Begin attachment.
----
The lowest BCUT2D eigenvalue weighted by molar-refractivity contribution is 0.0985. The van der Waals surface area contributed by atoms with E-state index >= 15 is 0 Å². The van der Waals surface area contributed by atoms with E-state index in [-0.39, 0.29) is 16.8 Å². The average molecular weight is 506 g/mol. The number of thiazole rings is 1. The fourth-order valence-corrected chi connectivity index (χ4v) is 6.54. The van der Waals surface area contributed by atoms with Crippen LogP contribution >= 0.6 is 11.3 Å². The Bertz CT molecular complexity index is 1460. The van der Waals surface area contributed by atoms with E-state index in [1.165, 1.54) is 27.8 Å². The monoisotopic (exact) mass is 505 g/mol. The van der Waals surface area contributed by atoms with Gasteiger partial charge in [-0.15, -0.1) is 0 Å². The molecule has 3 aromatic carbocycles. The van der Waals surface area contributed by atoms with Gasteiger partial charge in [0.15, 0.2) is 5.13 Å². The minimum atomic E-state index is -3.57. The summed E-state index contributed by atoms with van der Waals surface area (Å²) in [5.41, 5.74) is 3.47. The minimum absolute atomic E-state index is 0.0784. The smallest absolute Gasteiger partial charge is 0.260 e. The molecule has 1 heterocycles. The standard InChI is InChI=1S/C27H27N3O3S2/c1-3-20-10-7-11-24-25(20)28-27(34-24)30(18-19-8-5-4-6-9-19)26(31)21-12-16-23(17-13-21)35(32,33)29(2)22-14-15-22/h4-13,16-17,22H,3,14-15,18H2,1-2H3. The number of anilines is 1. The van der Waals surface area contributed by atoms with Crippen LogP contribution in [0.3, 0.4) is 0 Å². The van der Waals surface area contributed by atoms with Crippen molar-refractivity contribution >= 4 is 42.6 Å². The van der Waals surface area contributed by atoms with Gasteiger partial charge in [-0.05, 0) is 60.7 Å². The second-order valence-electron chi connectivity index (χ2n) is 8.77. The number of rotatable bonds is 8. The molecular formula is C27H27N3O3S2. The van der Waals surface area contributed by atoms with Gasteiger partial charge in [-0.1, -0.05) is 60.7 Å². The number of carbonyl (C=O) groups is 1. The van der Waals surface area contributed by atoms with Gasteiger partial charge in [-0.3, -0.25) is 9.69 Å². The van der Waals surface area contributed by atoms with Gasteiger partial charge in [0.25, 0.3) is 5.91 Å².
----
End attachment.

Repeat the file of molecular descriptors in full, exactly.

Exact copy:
The lowest BCUT2D eigenvalue weighted by molar-refractivity contribution is 0.0985. The van der Waals surface area contributed by atoms with E-state index >= 15 is 0 Å². The van der Waals surface area contributed by atoms with E-state index in [-0.39, 0.29) is 16.8 Å². The average molecular weight is 506 g/mol. The number of thiazole rings is 1. The fourth-order valence-corrected chi connectivity index (χ4v) is 6.54. The van der Waals surface area contributed by atoms with Crippen LogP contribution >= 0.6 is 11.3 Å². The Bertz CT molecular complexity index is 1460. The van der Waals surface area contributed by atoms with E-state index in [1.165, 1.54) is 27.8 Å². The monoisotopic (exact) mass is 505 g/mol. The van der Waals surface area contributed by atoms with Gasteiger partial charge in [-0.15, -0.1) is 0 Å². The molecule has 3 aromatic carbocycles. The van der Waals surface area contributed by atoms with Gasteiger partial charge in [0.15, 0.2) is 5.13 Å². The minimum atomic E-state index is -3.57. The summed E-state index contributed by atoms with van der Waals surface area (Å²) in [5.41, 5.74) is 3.47. The minimum absolute atomic E-state index is 0.0784. The smallest absolute Gasteiger partial charge is 0.260 e. The molecule has 1 heterocycles. The standard InChI is InChI=1S/C27H27N3O3S2/c1-3-20-10-7-11-24-25(20)28-27(34-24)30(18-19-8-5-4-6-9-19)26(31)21-12-16-23(17-13-21)35(32,33)29(2)22-14-15-22/h4-13,16-17,22H,3,14-15,18H2,1-2H3. The number of anilines is 1. The van der Waals surface area contributed by atoms with Crippen LogP contribution in [0.3, 0.4) is 0 Å². The van der Waals surface area contributed by atoms with Crippen molar-refractivity contribution >= 4 is 42.6 Å². The van der Waals surface area contributed by atoms with Gasteiger partial charge in [-0.05, 0) is 60.7 Å². The second-order valence-electron chi connectivity index (χ2n) is 8.77. The number of rotatable bonds is 8. The molecular formula is C27H27N3O3S2. The van der Waals surface area contributed by atoms with Gasteiger partial charge in [-0.1, -0.05) is 60.7 Å². The number of carbonyl (C=O) groups is 1. The van der Waals surface area contributed by atoms with Gasteiger partial charge in [-0.3, -0.25) is 9.69 Å². The van der Waals surface area contributed by atoms with Gasteiger partial charge in [0.25, 0.3) is 5.91 Å².